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I have $M$ vertices $V_1$ through $V_m$, which are paired into $N$ edges edges $E_1$ through $E_n$. I wish to add $N-1$ additional edges to the graph to produce a path graph that visits all of the vertices exactly once in an order that minimises the total length of the graph.

I currently have a solver using the nearest neighbour algorithm, starting with the edge with a vertex closest to a corner of the bounding box as the start, and then adding a new edge to the closest vertex of the closest unconnected edge, and continuing until the graph is connected.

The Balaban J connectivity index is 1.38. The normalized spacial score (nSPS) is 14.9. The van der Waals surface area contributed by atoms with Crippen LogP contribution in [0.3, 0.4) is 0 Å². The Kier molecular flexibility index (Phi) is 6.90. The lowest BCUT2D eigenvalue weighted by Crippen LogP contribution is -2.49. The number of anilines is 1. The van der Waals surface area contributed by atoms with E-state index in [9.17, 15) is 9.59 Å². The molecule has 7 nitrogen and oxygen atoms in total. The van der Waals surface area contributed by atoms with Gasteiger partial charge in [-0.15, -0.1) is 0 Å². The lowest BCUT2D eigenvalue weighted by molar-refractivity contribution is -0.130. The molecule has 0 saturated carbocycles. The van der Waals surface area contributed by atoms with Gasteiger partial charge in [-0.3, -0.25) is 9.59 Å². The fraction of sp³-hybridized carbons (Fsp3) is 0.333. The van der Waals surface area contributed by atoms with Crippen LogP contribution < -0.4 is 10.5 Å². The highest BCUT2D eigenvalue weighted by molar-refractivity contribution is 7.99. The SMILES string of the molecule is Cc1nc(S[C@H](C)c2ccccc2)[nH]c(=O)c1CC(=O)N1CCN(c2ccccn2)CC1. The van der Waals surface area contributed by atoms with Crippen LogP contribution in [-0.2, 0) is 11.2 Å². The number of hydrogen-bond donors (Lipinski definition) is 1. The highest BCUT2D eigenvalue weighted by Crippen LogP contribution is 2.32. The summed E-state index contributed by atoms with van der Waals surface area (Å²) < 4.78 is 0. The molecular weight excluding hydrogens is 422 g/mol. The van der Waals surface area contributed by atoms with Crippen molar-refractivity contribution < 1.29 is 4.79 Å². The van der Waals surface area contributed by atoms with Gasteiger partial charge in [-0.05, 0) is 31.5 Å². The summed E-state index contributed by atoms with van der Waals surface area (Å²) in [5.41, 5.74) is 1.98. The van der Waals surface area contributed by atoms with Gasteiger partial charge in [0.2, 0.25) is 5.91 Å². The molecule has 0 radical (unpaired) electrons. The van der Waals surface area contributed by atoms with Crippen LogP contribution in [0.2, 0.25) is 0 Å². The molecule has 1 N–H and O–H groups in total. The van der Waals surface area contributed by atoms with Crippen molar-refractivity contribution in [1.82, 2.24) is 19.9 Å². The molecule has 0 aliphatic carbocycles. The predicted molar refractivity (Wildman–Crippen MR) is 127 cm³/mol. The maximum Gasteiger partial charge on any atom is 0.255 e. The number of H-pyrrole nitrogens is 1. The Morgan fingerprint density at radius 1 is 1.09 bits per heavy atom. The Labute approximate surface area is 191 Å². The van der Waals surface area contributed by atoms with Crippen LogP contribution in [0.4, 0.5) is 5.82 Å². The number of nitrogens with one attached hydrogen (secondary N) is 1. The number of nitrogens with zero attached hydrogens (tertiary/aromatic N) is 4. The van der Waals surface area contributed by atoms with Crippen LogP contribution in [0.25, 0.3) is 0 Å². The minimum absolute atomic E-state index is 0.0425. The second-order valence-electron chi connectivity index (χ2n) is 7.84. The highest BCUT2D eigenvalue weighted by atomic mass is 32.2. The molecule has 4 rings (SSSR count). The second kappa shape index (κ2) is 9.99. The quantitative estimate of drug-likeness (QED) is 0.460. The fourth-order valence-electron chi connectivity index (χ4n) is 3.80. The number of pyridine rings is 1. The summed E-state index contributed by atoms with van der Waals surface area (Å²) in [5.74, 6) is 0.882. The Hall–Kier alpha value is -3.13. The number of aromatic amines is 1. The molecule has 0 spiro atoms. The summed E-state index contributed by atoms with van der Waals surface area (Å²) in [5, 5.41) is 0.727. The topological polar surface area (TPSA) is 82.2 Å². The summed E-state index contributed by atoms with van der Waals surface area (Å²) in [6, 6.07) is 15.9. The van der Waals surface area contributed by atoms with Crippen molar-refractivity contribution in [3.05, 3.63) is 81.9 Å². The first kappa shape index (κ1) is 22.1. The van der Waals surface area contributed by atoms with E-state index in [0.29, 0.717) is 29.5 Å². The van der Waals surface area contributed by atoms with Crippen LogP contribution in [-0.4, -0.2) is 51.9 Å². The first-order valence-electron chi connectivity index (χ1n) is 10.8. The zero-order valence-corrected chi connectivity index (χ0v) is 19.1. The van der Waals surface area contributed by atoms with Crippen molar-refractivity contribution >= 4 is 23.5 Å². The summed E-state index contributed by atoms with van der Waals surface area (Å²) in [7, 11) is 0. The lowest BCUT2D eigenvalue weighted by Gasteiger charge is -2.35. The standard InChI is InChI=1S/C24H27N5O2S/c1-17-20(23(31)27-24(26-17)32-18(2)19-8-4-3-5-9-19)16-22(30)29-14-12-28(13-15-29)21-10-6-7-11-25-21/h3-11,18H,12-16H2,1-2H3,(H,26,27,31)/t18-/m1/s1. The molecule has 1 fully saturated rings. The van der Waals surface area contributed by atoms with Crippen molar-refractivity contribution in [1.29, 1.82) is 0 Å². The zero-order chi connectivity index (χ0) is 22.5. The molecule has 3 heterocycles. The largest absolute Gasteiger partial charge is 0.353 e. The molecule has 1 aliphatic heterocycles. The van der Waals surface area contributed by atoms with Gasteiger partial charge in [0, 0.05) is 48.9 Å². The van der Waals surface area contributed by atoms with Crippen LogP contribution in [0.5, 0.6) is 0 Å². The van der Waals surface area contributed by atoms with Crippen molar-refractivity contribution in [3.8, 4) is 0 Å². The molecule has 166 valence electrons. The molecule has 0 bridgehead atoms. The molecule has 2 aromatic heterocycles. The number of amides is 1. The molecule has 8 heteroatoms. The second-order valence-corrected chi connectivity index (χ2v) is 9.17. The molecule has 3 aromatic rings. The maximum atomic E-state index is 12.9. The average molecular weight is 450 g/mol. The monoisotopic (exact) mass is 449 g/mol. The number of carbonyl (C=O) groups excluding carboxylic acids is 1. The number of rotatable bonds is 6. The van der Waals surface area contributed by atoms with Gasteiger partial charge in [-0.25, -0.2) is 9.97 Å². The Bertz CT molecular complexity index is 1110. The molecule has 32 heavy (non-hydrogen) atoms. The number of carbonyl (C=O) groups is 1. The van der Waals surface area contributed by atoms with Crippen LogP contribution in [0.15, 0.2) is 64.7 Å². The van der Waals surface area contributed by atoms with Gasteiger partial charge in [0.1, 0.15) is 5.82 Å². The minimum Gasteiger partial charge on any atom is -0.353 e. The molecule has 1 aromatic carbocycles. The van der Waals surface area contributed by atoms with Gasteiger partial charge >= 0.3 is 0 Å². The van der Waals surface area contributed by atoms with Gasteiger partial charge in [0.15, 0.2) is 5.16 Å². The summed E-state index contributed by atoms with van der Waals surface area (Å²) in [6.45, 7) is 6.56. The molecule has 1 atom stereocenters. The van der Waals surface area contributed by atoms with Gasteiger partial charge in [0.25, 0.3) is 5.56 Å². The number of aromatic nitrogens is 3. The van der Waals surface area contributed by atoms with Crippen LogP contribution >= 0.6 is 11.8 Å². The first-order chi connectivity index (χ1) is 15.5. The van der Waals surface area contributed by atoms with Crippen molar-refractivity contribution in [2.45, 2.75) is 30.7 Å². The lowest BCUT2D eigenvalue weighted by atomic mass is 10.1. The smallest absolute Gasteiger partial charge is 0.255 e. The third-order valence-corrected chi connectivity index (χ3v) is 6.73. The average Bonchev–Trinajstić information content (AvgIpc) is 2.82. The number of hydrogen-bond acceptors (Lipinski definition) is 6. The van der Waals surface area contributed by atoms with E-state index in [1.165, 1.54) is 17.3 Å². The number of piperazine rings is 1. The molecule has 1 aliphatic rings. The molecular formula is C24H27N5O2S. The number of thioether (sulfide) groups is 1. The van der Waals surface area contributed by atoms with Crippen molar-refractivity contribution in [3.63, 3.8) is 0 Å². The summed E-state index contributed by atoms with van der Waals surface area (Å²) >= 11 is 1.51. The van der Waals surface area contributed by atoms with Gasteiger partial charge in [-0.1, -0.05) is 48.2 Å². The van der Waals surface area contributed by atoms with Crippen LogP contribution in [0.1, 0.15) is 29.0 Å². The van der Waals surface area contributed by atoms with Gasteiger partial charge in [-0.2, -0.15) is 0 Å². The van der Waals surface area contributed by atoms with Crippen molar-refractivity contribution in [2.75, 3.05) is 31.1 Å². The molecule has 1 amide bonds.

Given the constraints, is there a better approach than a branch-and-bound iterative approach to finding a more optimal solution? Are there any additional heuristics that could be used to cull the problem space?

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  • $\begingroup$ It seems you have requirements not stated in your first sentence, as you don't have to have a "start" and "end" vertex in such a graph. It will be a directed tree (and therefore acyclic) but not even necessarily a rooted directed tree, much less a single "line" or path with a start and end. $\endgroup$ – Wildcard Aug 26 '17 at 0:42
  • $\begingroup$ If, when you say the resulting graph is connected, you mean that, for any two vertices $u,v$ there is a path in one direction ($u\to v$ or $v\to u$), then the solution graph must be a path, and the options are just how to order the initial edges. $\endgroup$ – Joffan Aug 26 '17 at 1:00

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